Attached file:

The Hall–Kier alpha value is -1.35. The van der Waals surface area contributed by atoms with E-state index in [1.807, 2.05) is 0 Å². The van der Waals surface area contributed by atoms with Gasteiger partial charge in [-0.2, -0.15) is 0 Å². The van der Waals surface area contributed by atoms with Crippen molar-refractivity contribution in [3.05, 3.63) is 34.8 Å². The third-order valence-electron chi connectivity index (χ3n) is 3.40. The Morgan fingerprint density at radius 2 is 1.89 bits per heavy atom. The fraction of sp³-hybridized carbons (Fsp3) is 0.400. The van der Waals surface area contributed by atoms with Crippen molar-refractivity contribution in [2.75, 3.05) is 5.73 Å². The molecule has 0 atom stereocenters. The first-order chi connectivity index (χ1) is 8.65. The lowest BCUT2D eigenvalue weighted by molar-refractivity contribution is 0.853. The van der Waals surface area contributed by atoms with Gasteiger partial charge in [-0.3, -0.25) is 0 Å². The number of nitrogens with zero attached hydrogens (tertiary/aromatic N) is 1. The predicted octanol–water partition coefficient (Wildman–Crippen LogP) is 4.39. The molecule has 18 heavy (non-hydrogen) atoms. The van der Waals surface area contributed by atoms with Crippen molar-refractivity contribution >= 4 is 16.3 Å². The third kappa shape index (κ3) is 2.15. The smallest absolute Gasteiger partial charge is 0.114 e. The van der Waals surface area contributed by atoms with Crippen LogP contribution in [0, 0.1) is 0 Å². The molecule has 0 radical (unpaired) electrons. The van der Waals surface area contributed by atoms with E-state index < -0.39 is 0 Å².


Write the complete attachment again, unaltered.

The Hall–Kier alpha value is -1.35. The van der Waals surface area contributed by atoms with E-state index in [1.807, 2.05) is 0 Å². The van der Waals surface area contributed by atoms with Gasteiger partial charge in [-0.2, -0.15) is 0 Å². The van der Waals surface area contributed by atoms with Crippen molar-refractivity contribution in [3.05, 3.63) is 34.8 Å². The third-order valence-electron chi connectivity index (χ3n) is 3.40. The Morgan fingerprint density at radius 2 is 1.89 bits per heavy atom. The fraction of sp³-hybridized carbons (Fsp3) is 0.400. The van der Waals surface area contributed by atoms with Crippen molar-refractivity contribution in [2.75, 3.05) is 5.73 Å². The molecule has 0 atom stereocenters. The first-order chi connectivity index (χ1) is 8.65. The lowest BCUT2D eigenvalue weighted by molar-refractivity contribution is 0.853. The van der Waals surface area contributed by atoms with Gasteiger partial charge in [-0.3, -0.25) is 0 Å². The number of nitrogens with zero attached hydrogens (tertiary/aromatic N) is 1. The predicted octanol–water partition coefficient (Wildman–Crippen LogP) is 4.39. The molecule has 18 heavy (non-hydrogen) atoms. The van der Waals surface area contributed by atoms with Crippen molar-refractivity contribution >= 4 is 16.3 Å². The third kappa shape index (κ3) is 2.15. The smallest absolute Gasteiger partial charge is 0.114 e. The van der Waals surface area contributed by atoms with Crippen LogP contribution in [0, 0.1) is 0 Å². The molecule has 0 radical (unpaired) electrons. The van der Waals surface area contributed by atoms with E-state index < -0.39 is 0 Å².